I was on my way to a stand-up comedy gig in some Godforsaken place about three hours out of Los Angeles, and I asked the headliner, who was driving and rolling a joint simultaneously, if he knew anybody who might be able to tolerate me. He'd been married for more than 25 years, had a couple of great kids and his wife hadn't yet come to her senses. What could it hurt?
My fellow comic thought his friend Terry was a good pick but wasn't sure of his romantic status at the moment. Men, I've discovered, are like that. Unless a buddy has a flaming sign begging for questions, guys never ask other guys anything personal. But I implored my fellow comic to hurry up and find out, as my window of cute was closing.
This was shortly after
Almost two years later, I attended a seminar at the Writers Guild Foundation called "Touched With Fire: Creativity and Mood Disorders." It was pretty great, and free. I'd only RSVP'd that day, and the lady gave me some attitude until I told her I had written for "Roseanne" but was much better now, thanks, and that I had horrible ADD, and that I was proud of myself for even finding the seminar email to respond. (She gave me a plate of cookies as I left.)
The speaker, psychologist-author Kay Redfield Jamison, talked about reaching that rarefied upper air in any profession and finding it populated with crazies. I'd been a comic for 25 years, so I knew she spoke the truth. But she also said wacky behavior was a natural byproduct of the gifts we were given, and it was still our job to create. The two words I wrote in the fancy notebook we got: "resilient spirit."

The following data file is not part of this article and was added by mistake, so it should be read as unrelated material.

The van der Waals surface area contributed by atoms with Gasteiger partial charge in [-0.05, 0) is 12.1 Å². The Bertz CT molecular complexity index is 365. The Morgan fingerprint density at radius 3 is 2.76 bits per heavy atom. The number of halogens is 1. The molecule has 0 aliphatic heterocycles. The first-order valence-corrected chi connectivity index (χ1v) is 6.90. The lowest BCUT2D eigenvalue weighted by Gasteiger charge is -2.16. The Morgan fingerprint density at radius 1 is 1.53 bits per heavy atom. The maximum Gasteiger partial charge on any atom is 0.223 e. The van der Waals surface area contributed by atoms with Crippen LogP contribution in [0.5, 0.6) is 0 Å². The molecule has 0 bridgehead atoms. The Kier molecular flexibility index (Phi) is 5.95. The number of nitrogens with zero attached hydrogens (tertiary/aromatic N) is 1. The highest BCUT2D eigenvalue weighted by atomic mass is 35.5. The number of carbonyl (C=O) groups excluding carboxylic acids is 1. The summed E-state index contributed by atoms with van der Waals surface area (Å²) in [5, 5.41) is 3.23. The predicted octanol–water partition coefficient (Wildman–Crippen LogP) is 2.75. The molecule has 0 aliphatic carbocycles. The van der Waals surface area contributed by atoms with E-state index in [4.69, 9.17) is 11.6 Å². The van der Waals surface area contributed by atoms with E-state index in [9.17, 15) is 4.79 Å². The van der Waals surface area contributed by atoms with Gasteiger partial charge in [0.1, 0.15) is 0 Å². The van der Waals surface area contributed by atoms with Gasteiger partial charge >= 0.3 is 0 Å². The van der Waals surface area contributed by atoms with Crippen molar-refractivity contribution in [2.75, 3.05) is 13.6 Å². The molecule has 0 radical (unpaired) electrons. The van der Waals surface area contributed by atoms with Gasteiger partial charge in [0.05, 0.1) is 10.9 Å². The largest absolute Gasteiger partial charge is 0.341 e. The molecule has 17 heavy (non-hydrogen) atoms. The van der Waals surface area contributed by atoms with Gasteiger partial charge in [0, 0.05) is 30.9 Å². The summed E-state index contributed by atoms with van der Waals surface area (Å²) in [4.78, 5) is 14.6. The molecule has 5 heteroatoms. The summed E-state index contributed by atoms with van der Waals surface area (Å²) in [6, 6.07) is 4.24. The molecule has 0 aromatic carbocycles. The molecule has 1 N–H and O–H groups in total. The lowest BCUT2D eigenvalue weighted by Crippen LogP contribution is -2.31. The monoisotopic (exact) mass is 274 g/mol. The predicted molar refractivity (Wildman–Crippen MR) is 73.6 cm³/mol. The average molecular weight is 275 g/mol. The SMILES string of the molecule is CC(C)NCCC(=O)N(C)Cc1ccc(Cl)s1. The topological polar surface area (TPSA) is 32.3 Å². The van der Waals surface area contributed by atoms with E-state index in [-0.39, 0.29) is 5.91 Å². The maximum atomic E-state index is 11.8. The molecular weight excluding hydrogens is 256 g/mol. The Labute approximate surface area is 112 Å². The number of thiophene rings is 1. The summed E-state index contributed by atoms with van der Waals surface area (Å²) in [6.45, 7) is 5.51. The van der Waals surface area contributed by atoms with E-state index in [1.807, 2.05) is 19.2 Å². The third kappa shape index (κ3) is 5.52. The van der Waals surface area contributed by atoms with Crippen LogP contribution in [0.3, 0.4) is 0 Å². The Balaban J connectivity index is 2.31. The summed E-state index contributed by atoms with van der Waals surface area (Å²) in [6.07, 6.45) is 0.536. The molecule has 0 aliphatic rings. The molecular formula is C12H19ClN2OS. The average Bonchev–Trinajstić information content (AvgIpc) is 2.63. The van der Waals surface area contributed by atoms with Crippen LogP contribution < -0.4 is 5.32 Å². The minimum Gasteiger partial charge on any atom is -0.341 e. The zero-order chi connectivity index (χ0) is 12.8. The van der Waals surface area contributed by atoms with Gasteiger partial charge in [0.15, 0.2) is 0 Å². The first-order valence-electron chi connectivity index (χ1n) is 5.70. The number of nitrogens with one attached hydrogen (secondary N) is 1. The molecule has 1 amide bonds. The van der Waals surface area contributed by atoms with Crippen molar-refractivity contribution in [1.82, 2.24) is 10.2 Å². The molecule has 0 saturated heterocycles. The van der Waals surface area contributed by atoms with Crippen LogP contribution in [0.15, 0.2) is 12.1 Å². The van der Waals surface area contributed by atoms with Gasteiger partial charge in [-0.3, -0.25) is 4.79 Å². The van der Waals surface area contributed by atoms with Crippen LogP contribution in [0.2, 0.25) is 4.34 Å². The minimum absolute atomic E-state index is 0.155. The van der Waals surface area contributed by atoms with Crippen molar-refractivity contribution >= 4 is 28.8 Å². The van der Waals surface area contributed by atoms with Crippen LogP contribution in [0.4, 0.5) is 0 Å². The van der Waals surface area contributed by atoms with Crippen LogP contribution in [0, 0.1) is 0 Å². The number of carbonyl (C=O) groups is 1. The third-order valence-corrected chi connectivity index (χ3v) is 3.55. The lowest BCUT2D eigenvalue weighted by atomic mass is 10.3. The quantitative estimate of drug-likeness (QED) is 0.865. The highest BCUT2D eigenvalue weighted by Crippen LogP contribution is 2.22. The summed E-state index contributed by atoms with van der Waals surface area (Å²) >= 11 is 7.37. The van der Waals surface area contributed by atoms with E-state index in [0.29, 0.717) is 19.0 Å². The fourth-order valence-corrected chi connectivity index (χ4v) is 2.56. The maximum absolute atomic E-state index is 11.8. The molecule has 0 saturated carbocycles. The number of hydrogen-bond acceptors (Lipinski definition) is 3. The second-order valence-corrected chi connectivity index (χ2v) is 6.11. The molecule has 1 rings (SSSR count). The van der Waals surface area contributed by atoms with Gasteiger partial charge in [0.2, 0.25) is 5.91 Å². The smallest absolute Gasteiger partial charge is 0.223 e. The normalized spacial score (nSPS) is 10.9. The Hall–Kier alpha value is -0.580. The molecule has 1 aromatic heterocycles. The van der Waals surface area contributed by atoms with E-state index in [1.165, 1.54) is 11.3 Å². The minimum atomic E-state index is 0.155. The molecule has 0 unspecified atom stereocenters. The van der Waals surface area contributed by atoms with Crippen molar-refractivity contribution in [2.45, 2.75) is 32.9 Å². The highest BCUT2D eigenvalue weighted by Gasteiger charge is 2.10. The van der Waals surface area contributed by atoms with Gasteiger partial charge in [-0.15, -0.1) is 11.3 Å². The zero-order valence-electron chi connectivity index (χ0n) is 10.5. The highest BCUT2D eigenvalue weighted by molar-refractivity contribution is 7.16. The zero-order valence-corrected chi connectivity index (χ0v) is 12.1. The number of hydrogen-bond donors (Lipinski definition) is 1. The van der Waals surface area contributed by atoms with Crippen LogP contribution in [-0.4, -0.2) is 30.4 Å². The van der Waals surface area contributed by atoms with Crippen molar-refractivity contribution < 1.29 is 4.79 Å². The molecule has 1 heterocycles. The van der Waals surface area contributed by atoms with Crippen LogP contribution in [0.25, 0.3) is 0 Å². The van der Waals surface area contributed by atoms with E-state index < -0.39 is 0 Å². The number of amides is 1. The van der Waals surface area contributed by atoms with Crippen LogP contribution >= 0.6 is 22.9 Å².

As my cookies and I were on our way, I realized that even though I was doomed on many levels (turning 50, being alone, having no job prospects, borrowing my rent), my hair and I looked too cute to go right home.
I parked in a friend's driveway down the street from the Improv on Melrose. It was Thursday, a notorious "hang" night, and I immediately saw lots of familiar faces. As I navigated my way into the dining area through the crush at the bar, I figured I'd poke my head into the showroom and see who was onstage. It was one of the "guys in ties," what women comics call the legions of indistinguishable males that populate the comedy planet.
So I went back to the tables, said hi to a working actor-comic, and then, like out of a movie, Terry appeared. Our mutual friend introduced us.
A chorus of angels didn't start singing, but Terry looked at me like I was backlit by Hurrell. And I like to think that my smile conveyed to him that I was happy to finally lay eyes on him.
Turned out we knew a lot of the same people, and those people were happy that we'd met. Now I tell him on occasion, pseudo-drunkenly, "I didn't need you! I had a plate of peanut butter cookies on the front seat of the car!" But I did. And I do.
We exchanged numbers. Later we made a date by phone for the next Thursday.
He'd been a comic before he became a writer-producer, so there was little dead air. We went back to his cool bungalow, where I debated with the two sides of my brain whether or not we should kiss on our first date. When you reach a certain age, you know how fragile life really is. And, as a comic, Terry knew that when it's time for the next act, you're given an indicator somewhere in the room.
His yard was all tricked out, though he'd had an actor-friend, not a landscaper, do all the lights, so a bunch didn't work. About this same time I realized that a bus could hit me, and we'd better get busy. So we kissed, but then a light next to me suddenly popped on, and I jumped about 10 feet. Terry pulled back from our first kiss and said, "I'm sorry, your time is up."
We've been together ever since.
Carrie Snow is a comic, writer and supermodel whose upcoming book is "My Mom Is Meaner Than Your Mom."